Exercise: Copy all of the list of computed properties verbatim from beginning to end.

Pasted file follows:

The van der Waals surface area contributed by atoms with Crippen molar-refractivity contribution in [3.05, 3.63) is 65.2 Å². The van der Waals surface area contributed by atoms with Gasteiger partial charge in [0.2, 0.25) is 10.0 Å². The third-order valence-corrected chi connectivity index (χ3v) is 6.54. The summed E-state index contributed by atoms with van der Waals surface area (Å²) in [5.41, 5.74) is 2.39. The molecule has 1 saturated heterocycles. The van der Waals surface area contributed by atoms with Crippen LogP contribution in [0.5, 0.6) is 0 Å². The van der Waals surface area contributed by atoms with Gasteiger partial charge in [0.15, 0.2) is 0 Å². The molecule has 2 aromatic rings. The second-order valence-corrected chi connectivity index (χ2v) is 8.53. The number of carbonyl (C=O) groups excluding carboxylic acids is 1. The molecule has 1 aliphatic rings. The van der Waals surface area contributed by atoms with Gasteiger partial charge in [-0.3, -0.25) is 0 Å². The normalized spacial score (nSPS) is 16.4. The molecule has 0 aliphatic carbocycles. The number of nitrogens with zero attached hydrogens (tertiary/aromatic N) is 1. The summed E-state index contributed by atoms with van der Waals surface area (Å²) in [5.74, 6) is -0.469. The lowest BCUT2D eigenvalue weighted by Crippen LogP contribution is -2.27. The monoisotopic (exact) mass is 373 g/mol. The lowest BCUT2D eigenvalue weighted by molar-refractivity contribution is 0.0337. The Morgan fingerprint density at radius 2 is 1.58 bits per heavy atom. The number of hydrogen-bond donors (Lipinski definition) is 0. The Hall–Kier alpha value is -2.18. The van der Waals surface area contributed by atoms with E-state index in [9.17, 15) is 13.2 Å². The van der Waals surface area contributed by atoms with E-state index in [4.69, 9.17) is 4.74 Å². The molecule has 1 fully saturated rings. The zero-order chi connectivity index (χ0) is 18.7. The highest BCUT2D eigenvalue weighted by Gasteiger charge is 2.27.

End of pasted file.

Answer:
The van der Waals surface area contributed by atoms with Crippen molar-refractivity contribution in [3.05, 3.63) is 65.2 Å². The van der Waals surface area contributed by atoms with Gasteiger partial charge in [0.2, 0.25) is 10.0 Å². The third-order valence-corrected chi connectivity index (χ3v) is 6.54. The summed E-state index contributed by atoms with van der Waals surface area (Å²) in [5.41, 5.74) is 2.39. The molecule has 1 saturated heterocycles. The van der Waals surface area contributed by atoms with Crippen LogP contribution in [0.5, 0.6) is 0 Å². The van der Waals surface area contributed by atoms with Gasteiger partial charge in [0.15, 0.2) is 0 Å². The molecule has 2 aromatic rings. The second-order valence-corrected chi connectivity index (χ2v) is 8.53. The number of carbonyl (C=O) groups excluding carboxylic acids is 1. The molecule has 1 aliphatic rings. The van der Waals surface area contributed by atoms with Gasteiger partial charge in [-0.3, -0.25) is 0 Å². The normalized spacial score (nSPS) is 16.4. The molecule has 0 aliphatic carbocycles. The number of nitrogens with zero attached hydrogens (tertiary/aromatic N) is 1. The summed E-state index contributed by atoms with van der Waals surface area (Å²) in [5.74, 6) is -0.469. The lowest BCUT2D eigenvalue weighted by Crippen LogP contribution is -2.27. The monoisotopic (exact) mass is 373 g/mol. The lowest BCUT2D eigenvalue weighted by molar-refractivity contribution is 0.0337. The Morgan fingerprint density at radius 2 is 1.58 bits per heavy atom. The number of hydrogen-bond donors (Lipinski definition) is 0. The Hall–Kier alpha value is -2.18. The van der Waals surface area contributed by atoms with E-state index in [9.17, 15) is 13.2 Å². The van der Waals surface area contributed by atoms with E-state index in [4.69, 9.17) is 4.74 Å². The molecule has 1 fully saturated rings. The zero-order chi connectivity index (χ0) is 18.7. The highest BCUT2D eigenvalue weighted by Gasteiger charge is 2.27.